How Much Does It Cost to Raise A Pig? (Updated for 2018)

How Much Does a Pig Cost?

When you’re starting out with livestock it can be hard to judge what your costs are going to be. If you’re getting started with pigs, let me walk you through your expected cost to raise a pig. We’ll be looking at a backyard or small homestead situation, not a large commercial operation. We’ll also be looking at a weaner-to-market process, not a breeding operation.

One note to start off with: when you ask, “How much is a pig?”, you actually need to ask, “How much are pigs?” Pigs are social animals, and you should never be raising fewer than two. Perhaps you could get away with it if your pig was going to be penned with cows, goats, or sheep. But don’t raise a pig all by itself! You should be able to find a friend or neighbor that wants to buy that other pig.

As you’re learning about raising pigs, I’ve got a couple of book suggestions for you. You’ll want to familiarize yourself with all the factors, and both of these books are great choices to get you started.

One is called How to Raise Pigs (these are all affiliate links), and it’s the first one I got started with. Whether you’re raising pigs for pets, getting started raising a 4H pig, or going purely for yummy pork, this book will help you along.

How to Raise Pigs // LoveLiveGrow #homesteading #livestock #pigs

The other one I recommend is Storey’s Guide to Raising Pigs. The whole Storey’s Guide series is a reliable source of information on raising all kinds of homestead animals – bees, goats, chickens, and more!
Storey's Guide to Raising Pigs // LoveLiveGrow #homesteading #livestock #pigs


Now let’s get started learning the all the factors that go into the cost to raise your pig!

The Cost to Raise a Pig

What factors do you need to plan for when understanding how much it costs to raise a pig?

I group things into a couple of big categories.

First up is infrastructure. These are the basics you need to understand and implement. Infrastructure covers:

  • Fencing
  • Feeders
  • Waterers
  • Shelter
  • Transportation
  • Coolers
  • Freezers

Then you have recurring per-pig expenses. These include:

  • Piglet price
  • Feed
  • Bedding
  • Health care
  • Processing
  • Fuel


Your first category in your cost to raise a pig is infrastructure or operation costs. When you buy these things they become assets that will last you from year to year. You need to include their cost in your yearly or batch estimates because the initial costs are so high. If you spend $500 on fencing, for example, and you expect it to last 5 years, you need to add $100 to the cost of each year of pigs.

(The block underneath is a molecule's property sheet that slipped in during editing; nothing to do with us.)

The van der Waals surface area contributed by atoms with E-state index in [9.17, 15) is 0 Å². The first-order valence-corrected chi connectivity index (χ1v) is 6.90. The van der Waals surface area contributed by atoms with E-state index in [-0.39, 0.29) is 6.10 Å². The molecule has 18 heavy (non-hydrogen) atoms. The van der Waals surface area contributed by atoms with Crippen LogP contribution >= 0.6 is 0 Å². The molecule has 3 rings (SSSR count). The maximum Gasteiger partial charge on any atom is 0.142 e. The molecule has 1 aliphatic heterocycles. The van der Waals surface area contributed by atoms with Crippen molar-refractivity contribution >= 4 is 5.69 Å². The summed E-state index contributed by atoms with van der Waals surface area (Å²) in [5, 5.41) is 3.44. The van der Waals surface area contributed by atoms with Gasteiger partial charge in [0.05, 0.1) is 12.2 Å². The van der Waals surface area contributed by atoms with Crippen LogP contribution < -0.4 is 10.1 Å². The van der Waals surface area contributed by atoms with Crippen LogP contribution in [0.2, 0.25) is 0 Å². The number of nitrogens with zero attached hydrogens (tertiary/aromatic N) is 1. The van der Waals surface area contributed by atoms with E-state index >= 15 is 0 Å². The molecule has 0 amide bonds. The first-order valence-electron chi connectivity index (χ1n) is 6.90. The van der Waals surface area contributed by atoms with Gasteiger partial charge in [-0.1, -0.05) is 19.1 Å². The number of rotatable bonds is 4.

Let’s look at some categories of cost you should consider. Some of these things you may already own, and of course actual prices can wildly vary, but we’ll look at some estimates.


Fencing is your biggest concern when considering your infrastructure cost to raise a pig. We use Elecronet fencing which is about $150 for 165 ft of fencing. We have several of these because we use them for the sheep and around gardens, too. You could start out with two. The price-per-foot on this type of fence is high, but we like how mobile they are. With our sheep we’ve gone through periods where we are moving the fence every day. We’ve had some of our rolls of fence for 4 years now and they have held up great and been a great investment. With electric you also have to factor in the price of energizers. Other kinds of fencing include hog panels and woven wire.

Feeders and waterers

We have really gone through feeding and watering equipment. It seems like every year we are trying out a different method! We have settled on a 55 gallon waterer that Joshua made that cost maybe $40 in supplies. For feed bowls we’re using heavy duty rubber bowls like these. We started out using metal bowls, but pigs are rough on everything, and the metal bowls quickly got beat up. We probably average spending $25 a year on bowls.

2018 update: We ended up building a permanent feeder as well, which you can see in the picture above. It’s probably overkill if you are only raising 2 but we’ve raised as many as 6 and feeding time can get hectic!


The first year we raised pigs we used a stall in our barn as their shelter. Now that we’ve moved the pigs out into the pasture, Joshua built them a shed. It was roughly $300 in materials. We get a good price on our lumber because a neighbor of ours runs a small independent sawmill. Your pigs will need some kind of shelter, and it needs to be very sturdy. You’ll have to price out lumber in your area to estimate the cost of building something if you aren’t able to use something already on your property.


How will you get your piglets home? They can go in the bed of a truck with cattle racks on, or you could put them in a large dog crate, depending on how many you’re buying, of course. The biggest hurdle comes on the other end when you need to get 500 pounds of pig to the processor. You might be able to use your truck, or you might need a livestock trailer. You may need to buy or build ramps leading onto the truck or trailer.


When you pick up your meat from the processor, you’ll need the cooler space to get it home. We’ve found that a 120 quart cooler is about one pig’s worth of cuts from the butcher. A good rule of thumb is 1 pound of meat to 1 quart of cooler space.


Of course you also need the right amount of freezer space at home. This post talks about the freezer and cooler space you need. You need enough for your own meat, plus any you get stuck with because a buyer didn’t come through. We have a small chest freezer in our kitchen that we bought new. We also have a gigantic one we bought used off of Craigslist that lives in the basement.

Recurring Costs

The other big category of costs is recurring each time you do a batch of pigs and in general goes up as the number of pigs you raise goes up.


How much is a baby pig? We have gotten weaner piglets for as cheap as $35 a piglet in our area, and prices can go up to $200 a piglet or more for registered heritage breed piglets. For a weaner-to-market operation I wouldn’t think you’d be buying $200 piglets, but be wary of cheap ones, too. One year we got a “good deal” that turned out not-so-good when the pigs had gotten an infection as babies that led to them not growing very well.